“The Invisible Collection” by Stefan Zweig

Conciseness has always seemed to me to be the most essential problem in art. To fit his destiny to a man so nicely as to leave no vacuum, to inclose him as radiantly as the ember does the fly and yet the while preserve every detail of his being has, of all tasks, ever been the dearest to me.
–Stefan Zweig

Stefan Zweig was an Austrian journalist and playwright, with a Ph.D. in philosophy. He was a pacifist and a friend of Romain Rolland. Emulating Rolland’s style, Zweig wrote many biographies, including that of Balzac, Dickens, Dostoevsky, Nietzsche, Casanova, Stendhal, and Tolstoy. As a Jew, he was forced into exile after the rise of the Nazis, and eventually committed suicide together with his wife in Brazil, far away from his homeland.

Through the story of an old art connoisseur, Zweig conveys a haunting sense of loss and nostalgia. Having fallen on hard times during the war, the old man’s family was forced to sell his prized collection of prints and engravings to survive, despite his firm instructions not to sell them, for they were his life. Opportunistic dealers took advantage of their ignorance, and swindled them out of their most valuable possession. The old man had been blinded by illness, so his family concealed the loss from him by replacing the prints with blank sheets. Hence, the “invisible” collection–one that exists only in the old man’s memory. The story reaches a climax when the grandson of an art dealer who had previously sold him engravings came to visit him, with the intent to buy them back.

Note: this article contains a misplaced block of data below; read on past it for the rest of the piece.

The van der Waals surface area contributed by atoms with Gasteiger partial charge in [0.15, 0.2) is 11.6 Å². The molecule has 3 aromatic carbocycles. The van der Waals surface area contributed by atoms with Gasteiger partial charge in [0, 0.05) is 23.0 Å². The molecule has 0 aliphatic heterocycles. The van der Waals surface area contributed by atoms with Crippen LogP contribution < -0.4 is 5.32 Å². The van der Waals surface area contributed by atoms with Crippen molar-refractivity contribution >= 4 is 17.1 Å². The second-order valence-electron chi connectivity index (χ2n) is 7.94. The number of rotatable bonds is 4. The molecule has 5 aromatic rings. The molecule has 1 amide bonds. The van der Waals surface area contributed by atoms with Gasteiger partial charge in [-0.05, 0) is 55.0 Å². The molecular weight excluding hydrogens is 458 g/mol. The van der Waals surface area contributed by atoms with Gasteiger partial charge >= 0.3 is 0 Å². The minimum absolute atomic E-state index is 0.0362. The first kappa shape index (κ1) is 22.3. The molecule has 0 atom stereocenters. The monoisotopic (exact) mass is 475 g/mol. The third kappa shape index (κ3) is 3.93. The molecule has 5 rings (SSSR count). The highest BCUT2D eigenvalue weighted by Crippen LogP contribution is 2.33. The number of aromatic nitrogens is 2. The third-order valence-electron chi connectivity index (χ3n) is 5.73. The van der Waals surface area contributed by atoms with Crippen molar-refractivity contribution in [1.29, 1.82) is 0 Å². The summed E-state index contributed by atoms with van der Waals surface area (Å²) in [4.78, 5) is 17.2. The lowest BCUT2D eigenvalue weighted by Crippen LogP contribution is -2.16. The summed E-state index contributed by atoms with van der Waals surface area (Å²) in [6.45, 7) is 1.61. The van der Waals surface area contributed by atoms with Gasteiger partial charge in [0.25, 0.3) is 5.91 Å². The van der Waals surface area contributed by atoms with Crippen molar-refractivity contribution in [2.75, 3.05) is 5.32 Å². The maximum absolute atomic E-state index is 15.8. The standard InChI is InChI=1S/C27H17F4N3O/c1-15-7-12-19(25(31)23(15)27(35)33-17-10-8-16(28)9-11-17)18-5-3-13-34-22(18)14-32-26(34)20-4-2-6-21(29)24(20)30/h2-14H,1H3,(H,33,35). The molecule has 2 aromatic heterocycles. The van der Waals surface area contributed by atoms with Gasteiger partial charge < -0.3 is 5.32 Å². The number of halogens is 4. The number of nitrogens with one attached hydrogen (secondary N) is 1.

The story of the invisible collection is an allegory of the values of human life. The moral and spiritual values that are most important to us have been and are being eroded, by the incessant demands of our material lives, by our own lack of courage, integrity and discernment, by the vain opinions and influences of the fallen powers around us, little by little, day by day, such that our values eventually become either completely invisible, or fossilized like fly in ember, no longer possessing vitality and energy of life, but only retaining abstract and lifeless forms, of interest to none but few academics.

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